Jul 092015
 

The second Budget of 2015 has not been particularly kind to those people who buy homes to rent them out to those who need a place to stay.

Starting from 2017, individual landlords of residential property will only be able to claim tax relief on their finance costs at the basic rate. We shall look at these rules in further detail, as well as some of the other measures that will affect property landlords following the latest Budget.

Restriction of interest relief for individual landlords

For years, landlords have been able to claim tax relief for the borrowing costs incurred on the property.

By 2020/21, individual landlords of residential property will only be able to claim tax relief at basic rate. The changes will be phased in from 2017 as follows:

  • From 2017/18, 25% of the finance costs will be subject to the basic rate relief;
  • This will increase to 50% for the following tax year 2018/19;
  • Another increase to 75% for the tax year 2019/20;
  • And finally, from 2020/21 ALL finance costs will be relieved at basic rate.

This is to “make the tax system fairer” (but of course!) and to ensure “that landlords with higher incomes no longer receive the most generous tax treatment.”

But this goes against the principle that in the UK, we tax business profits, not turnover. That is, we tax the business owner on what ends up in his pocket at the end of the day.

Note that these new rules only apply to:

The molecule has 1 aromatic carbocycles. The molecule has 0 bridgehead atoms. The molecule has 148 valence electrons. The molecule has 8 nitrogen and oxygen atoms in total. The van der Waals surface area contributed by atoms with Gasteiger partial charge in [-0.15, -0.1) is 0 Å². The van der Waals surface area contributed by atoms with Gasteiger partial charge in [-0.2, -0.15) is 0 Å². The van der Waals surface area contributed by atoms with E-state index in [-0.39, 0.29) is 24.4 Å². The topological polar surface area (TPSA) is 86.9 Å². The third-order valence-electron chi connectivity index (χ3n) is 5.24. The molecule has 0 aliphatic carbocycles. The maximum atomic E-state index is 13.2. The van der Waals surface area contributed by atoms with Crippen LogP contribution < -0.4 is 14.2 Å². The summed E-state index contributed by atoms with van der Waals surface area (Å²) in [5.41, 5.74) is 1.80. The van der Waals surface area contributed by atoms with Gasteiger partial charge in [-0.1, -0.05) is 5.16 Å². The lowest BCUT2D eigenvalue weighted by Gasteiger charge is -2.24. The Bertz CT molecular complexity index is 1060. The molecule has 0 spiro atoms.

• Individual landlords; who
  • Rent out residential property.

They do NOT apply to furnished holiday lettings, which are treated as a trading venture.

Download the Policy Paper here.

Rent a room relief increased

Happier news for those people who just let out one room rather than a whole building. The level of Rent-a-Room relief will increase from £4,250 to £7,500 from April 2016.

Download the Policy Paper here.

Reform of the wear and tear allowance for residential landlords

Wear and tear is the allowance given for replacement furniture – normal capital allowances aren’t permitted for residential lettings. A Consultation Paper will appear before the end of the summer.

(No link – see the Summer Budget 2015 Overview at paragraph 2.58).

The actual legislation won’t be published until next week Wednesday 15 July 2015. We shall be able to see more detail at that point – in particular, any anti-avoidance provisions which may apply.

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Satwaki Chanda

Satwaki Chanda

Satwaki Chanda is a tax lawyer with a First Class degree in Mathematics. Called to the Bar in 1992, he is the Editor of Tax Notes.
Satwaki Chanda

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